Adiabatic circuits are those circuits which recycles the energy from output nodes instead of discharging it to ground. In literature, adiabatic logic circuits classified into two types: full adiabatic and quasi or partial adiabatic circuits. Fulladiabatic circuits have no nonadiabatic loss, but they are much more complex than quasiadiabatic circuits. Quasiadiabatic circuits have simple architecture and power clock system. There are two types of energy loss in quasiadiabatic circuits, adiabatic loss and nonadiabatic loss. The adiabatic loss occurs when current flows through nonideal switch, which is proportional to the frequency of the powerclock. If any voltage difference between the two terminals of a switch exists when it is turned on, nonadiabatic loss occurs. The nonadiabatic loss, which is independent of the frequency of the powerclock, is proportional to the node capacitance and the square of the voltage difference. Several quasiadiabatic logic architectures have been reported, such as ECRL, 2 N2N2P, PFAL etc. (Athas et al. 1994; Dickinson et al. 1995; Alioto et al. 2001; Fischer et al. 2004; Kime et al. 2005; Anuar et al. 2009; Yadav et al. 2011). In adiabatic systems, more than one power clock is required. We have proposed the transistor representation of the proposed gate Reversible Gate1 and Reversible Gate2 using ECRL technique. In the proposed work, three phases of power clock is used to achieve the synchronization and the input signal is phase shifted by 90° with respect to the power clock.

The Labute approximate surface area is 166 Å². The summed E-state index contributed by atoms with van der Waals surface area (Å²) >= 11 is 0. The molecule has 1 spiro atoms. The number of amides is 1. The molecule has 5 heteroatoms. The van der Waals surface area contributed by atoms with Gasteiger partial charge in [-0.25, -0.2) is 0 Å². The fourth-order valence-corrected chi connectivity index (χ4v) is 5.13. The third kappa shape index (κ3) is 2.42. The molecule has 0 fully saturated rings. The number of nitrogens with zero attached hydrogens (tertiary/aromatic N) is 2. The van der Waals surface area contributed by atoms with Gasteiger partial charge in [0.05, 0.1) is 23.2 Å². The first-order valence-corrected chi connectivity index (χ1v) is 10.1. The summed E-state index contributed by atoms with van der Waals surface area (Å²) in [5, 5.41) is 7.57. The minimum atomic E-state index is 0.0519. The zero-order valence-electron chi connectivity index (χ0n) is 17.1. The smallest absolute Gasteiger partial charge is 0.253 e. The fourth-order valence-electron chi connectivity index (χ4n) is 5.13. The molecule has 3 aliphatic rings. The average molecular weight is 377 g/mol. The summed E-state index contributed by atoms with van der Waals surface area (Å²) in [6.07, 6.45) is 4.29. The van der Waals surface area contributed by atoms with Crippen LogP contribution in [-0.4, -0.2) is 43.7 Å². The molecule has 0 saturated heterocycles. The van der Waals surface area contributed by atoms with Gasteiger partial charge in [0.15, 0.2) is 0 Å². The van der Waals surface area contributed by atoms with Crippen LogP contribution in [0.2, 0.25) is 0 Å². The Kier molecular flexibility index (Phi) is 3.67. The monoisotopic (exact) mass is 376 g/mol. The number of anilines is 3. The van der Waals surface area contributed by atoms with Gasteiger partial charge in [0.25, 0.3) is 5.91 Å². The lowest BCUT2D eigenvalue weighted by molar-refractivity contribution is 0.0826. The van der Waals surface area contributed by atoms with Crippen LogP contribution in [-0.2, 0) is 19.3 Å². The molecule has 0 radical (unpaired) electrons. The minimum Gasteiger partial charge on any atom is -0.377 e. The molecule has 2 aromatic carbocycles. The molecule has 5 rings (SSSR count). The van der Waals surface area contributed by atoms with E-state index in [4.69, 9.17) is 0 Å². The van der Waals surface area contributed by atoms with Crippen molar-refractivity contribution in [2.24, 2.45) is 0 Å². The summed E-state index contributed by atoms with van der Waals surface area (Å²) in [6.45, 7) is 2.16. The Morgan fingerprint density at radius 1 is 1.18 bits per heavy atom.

Transistor representation of proposed Reversible Gate1 (RG1)